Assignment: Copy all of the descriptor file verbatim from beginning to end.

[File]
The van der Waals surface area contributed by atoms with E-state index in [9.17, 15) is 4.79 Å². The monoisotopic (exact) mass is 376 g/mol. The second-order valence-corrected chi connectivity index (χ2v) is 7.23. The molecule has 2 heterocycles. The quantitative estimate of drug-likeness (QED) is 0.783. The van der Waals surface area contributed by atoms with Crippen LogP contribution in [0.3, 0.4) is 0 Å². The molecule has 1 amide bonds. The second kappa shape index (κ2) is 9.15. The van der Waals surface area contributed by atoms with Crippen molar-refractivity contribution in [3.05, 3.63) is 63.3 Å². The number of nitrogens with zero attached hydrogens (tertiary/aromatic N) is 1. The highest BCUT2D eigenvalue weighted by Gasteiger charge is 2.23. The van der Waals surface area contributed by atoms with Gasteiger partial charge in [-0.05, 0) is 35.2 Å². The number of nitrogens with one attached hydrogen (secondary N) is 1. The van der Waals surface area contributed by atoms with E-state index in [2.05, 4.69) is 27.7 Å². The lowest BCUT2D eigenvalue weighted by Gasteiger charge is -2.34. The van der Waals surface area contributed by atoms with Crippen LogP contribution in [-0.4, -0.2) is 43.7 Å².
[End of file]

The van der Waals surface area contributed by atoms with E-state index in [9.17, 15) is 4.79 Å². The monoisotopic (exact) mass is 376 g/mol. The second-order valence-corrected chi connectivity index (χ2v) is 7.23. The molecule has 2 heterocycles. The quantitative estimate of drug-likeness (QED) is 0.783. The van der Waals surface area contributed by atoms with Crippen LogP contribution in [0.3, 0.4) is 0 Å². The molecule has 1 amide bonds. The second kappa shape index (κ2) is 9.15. The van der Waals surface area contributed by atoms with Crippen molar-refractivity contribution in [3.05, 3.63) is 63.3 Å². The number of nitrogens with zero attached hydrogens (tertiary/aromatic N) is 1. The highest BCUT2D eigenvalue weighted by Gasteiger charge is 2.23. The van der Waals surface area contributed by atoms with Gasteiger partial charge in [-0.05, 0) is 35.2 Å². The number of nitrogens with one attached hydrogen (secondary N) is 1. The van der Waals surface area contributed by atoms with E-state index in [2.05, 4.69) is 27.7 Å². The lowest BCUT2D eigenvalue weighted by Gasteiger charge is -2.34. The van der Waals surface area contributed by atoms with Crippen LogP contribution in [-0.4, -0.2) is 43.7 Å².